Now, as noted, in recent weeks the prices of Ukravtodor bonds and Ukrainian sovereign bonds of the same date have rapidly converged. And since a Sri Lankan default was seen by the market as almost inevitable in April 2022, airline bonds have now consistently traded above their sovereign counterparts. Similarly, as Ghana’s sovereign bonds fell following ratings downgrades, the spread between its direct and guaranteed bonds all but evaporated as well. But even though market participants seem to have realized the arbitrage potential inherent in these specific credits, the question remains: what is causing the seemingly bizarre price dislocations relative to sovereign covered bonds in the first place?

As indicated, this phenomenon is probably partly explained by differences in content and yield. Variations in legal protections (for example, conflict of law clauses, collective action clauses) should, at least in theory, also have an impact on the price. Liquidity should also play a role, as there is often simply more sovereign debt available to change hands: Ukravtodor’s $700m issue, for example, pales in comparison to the $20bn+ external sovereign bonds issued by Ukraine that remain outstanding and available for trading. . Some have also suggested that psychology plays a role, with some investors – rightly or wrongly – simply viewing a sovereign bond as “the safest credit”.[5]

Whatever the reason, the fact is that sovereign-backed corporate bonds often trade at a relative discount to “true” sovereign credit risk, offering the discerning investor the opportunity to build a position at an attractive price. But, like most good things in life, those opportunities don’t seem to last too long.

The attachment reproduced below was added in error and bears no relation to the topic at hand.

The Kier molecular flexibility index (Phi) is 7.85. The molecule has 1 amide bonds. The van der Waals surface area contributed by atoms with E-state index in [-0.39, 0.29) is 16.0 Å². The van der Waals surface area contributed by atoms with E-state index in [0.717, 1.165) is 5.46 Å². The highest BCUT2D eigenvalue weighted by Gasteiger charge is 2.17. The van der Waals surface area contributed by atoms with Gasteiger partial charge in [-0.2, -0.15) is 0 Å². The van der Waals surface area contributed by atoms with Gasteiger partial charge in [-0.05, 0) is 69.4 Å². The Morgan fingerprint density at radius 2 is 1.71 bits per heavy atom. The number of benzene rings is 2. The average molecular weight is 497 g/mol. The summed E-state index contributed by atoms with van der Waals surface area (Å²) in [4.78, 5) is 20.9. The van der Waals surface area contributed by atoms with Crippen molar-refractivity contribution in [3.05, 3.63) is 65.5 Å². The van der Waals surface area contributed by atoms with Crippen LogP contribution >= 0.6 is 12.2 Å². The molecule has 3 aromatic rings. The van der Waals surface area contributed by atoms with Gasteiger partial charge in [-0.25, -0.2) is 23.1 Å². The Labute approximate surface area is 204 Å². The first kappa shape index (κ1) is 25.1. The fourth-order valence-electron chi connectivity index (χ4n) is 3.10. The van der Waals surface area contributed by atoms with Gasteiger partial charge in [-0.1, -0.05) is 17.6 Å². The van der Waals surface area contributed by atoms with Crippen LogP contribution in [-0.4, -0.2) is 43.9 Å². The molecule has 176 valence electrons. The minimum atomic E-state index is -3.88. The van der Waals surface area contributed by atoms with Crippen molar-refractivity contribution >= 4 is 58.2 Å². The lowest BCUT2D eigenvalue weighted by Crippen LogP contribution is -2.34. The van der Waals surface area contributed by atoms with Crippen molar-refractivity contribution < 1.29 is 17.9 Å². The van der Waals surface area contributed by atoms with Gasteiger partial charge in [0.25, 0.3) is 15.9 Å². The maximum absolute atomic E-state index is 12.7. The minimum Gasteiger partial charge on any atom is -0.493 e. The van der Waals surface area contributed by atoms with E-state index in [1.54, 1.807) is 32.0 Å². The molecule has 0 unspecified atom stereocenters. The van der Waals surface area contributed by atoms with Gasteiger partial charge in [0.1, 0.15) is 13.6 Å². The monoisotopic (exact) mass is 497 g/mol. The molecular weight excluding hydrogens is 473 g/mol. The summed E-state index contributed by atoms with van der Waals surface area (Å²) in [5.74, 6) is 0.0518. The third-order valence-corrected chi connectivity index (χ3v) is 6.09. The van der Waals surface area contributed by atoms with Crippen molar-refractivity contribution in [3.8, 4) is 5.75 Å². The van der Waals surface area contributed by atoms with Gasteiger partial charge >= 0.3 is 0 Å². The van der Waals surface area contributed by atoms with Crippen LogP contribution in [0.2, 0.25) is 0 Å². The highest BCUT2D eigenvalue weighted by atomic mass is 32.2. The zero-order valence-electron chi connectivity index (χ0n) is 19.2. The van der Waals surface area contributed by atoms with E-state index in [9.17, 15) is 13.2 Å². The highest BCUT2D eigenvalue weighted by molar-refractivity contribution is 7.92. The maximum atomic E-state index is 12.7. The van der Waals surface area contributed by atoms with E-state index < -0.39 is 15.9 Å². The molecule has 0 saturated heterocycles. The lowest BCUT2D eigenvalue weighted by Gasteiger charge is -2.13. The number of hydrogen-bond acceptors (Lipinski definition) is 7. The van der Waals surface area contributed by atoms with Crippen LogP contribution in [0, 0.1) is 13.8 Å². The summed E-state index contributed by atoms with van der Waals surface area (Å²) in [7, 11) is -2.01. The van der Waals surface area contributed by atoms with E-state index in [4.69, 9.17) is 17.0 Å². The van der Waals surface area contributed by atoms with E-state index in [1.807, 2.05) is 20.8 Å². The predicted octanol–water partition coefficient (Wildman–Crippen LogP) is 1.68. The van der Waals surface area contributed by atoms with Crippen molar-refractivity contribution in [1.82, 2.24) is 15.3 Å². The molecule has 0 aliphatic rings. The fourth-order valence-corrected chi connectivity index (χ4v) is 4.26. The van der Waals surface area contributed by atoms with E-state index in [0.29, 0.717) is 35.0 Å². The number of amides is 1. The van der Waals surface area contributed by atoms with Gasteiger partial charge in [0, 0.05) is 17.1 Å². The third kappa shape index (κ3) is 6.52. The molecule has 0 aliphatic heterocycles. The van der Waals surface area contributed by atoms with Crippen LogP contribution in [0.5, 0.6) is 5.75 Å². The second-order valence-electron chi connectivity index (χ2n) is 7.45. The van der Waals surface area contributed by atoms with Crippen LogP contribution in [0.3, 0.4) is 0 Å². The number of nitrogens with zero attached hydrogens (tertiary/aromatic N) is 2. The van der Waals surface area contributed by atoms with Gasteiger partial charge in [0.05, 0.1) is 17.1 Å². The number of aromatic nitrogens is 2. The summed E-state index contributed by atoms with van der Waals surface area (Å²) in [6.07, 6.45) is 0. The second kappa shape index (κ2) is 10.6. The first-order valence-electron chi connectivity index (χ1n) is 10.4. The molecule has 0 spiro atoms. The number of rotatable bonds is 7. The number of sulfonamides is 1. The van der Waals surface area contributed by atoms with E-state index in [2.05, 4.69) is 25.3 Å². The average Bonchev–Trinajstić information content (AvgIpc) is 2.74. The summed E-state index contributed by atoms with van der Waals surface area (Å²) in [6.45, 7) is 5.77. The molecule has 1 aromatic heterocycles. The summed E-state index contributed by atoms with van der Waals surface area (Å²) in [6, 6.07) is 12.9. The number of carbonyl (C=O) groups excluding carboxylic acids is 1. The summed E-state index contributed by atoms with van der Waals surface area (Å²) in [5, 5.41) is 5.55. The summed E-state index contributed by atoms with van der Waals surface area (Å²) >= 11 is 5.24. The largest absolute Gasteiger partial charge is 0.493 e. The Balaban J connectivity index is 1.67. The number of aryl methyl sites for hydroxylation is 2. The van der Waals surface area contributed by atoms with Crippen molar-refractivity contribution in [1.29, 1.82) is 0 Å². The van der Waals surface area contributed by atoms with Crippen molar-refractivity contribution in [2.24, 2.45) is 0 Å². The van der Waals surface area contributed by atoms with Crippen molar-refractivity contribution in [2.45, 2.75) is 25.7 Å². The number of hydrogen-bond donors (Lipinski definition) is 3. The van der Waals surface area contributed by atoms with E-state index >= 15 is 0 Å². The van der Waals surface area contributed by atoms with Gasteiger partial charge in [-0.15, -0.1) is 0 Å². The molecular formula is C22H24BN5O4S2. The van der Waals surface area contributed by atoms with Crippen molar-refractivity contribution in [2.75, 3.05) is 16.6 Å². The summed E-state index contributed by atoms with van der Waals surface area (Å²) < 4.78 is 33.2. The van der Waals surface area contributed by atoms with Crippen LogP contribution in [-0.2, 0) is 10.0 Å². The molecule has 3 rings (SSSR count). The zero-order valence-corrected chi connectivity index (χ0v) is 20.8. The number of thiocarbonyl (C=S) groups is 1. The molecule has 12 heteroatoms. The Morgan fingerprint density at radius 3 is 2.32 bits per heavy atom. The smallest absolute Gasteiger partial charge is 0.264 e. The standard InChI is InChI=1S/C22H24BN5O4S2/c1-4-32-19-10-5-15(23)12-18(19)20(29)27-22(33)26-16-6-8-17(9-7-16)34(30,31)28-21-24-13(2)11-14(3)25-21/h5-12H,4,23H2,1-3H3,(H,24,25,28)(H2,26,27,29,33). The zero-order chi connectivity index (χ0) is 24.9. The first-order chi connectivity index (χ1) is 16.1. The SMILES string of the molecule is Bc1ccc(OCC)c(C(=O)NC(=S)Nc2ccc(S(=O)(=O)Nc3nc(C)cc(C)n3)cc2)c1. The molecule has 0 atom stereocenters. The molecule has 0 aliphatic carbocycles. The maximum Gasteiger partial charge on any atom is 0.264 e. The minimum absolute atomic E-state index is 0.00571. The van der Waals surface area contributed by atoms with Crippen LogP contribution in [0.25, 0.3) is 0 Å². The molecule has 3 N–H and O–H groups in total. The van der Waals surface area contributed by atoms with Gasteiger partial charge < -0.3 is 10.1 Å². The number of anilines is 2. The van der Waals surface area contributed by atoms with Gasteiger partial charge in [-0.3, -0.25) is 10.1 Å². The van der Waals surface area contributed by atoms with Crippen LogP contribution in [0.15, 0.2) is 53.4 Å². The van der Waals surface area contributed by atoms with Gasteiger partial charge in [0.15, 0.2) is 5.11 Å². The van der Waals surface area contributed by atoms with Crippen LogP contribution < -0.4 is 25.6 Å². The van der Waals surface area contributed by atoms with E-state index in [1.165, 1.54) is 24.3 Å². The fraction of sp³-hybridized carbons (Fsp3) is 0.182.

[1] See Circular of Offer for the National Roads Agency of Ukraine (Ukravtodor), US$700,000,000 6.250%. Amortization guaranteed notes due 2028 (June 22, 2021).

[2] Ukravtodor bond trading data was not readily available for certain time periods from December 2021 to May 2022.

[3] See in general Information Statement for the Commonwealth of Puerto Rico’s Seventh Amended Title III Joint Adjustment Plan, et al., In re Fin. Supervision and management. comic. for public relationsNo. 17-BK-3283-LTS (DPR July 30, 2021), ECF No. 17628.

[4] And even before that, holders of corporate bonds issued by Greek companies and guaranteed by the state emerged more or less unscathed from Greece’s restructuring in 2012 and escaped the severe NPV haircuts imposed on holders. of Greek sovereign bonds. See Stephen J. Choi and Mitu Gulati, “The Pricing of Non-Price Terms in Sovereign Bonds: The Case of the Greek Guarantees” (September 1, 2016). Journal of law, finance and accounting, Flight. 1, No. 1, 2016, Duke Law School Public Law & Legal Theory Series No. 2016-52, available at SSRN.

[5] Mitu Gulati and Mark Weidemaier, “That Strange Bond Guaranteed by a Sri Lankan Airline”, Credit reports (April 28, 2022).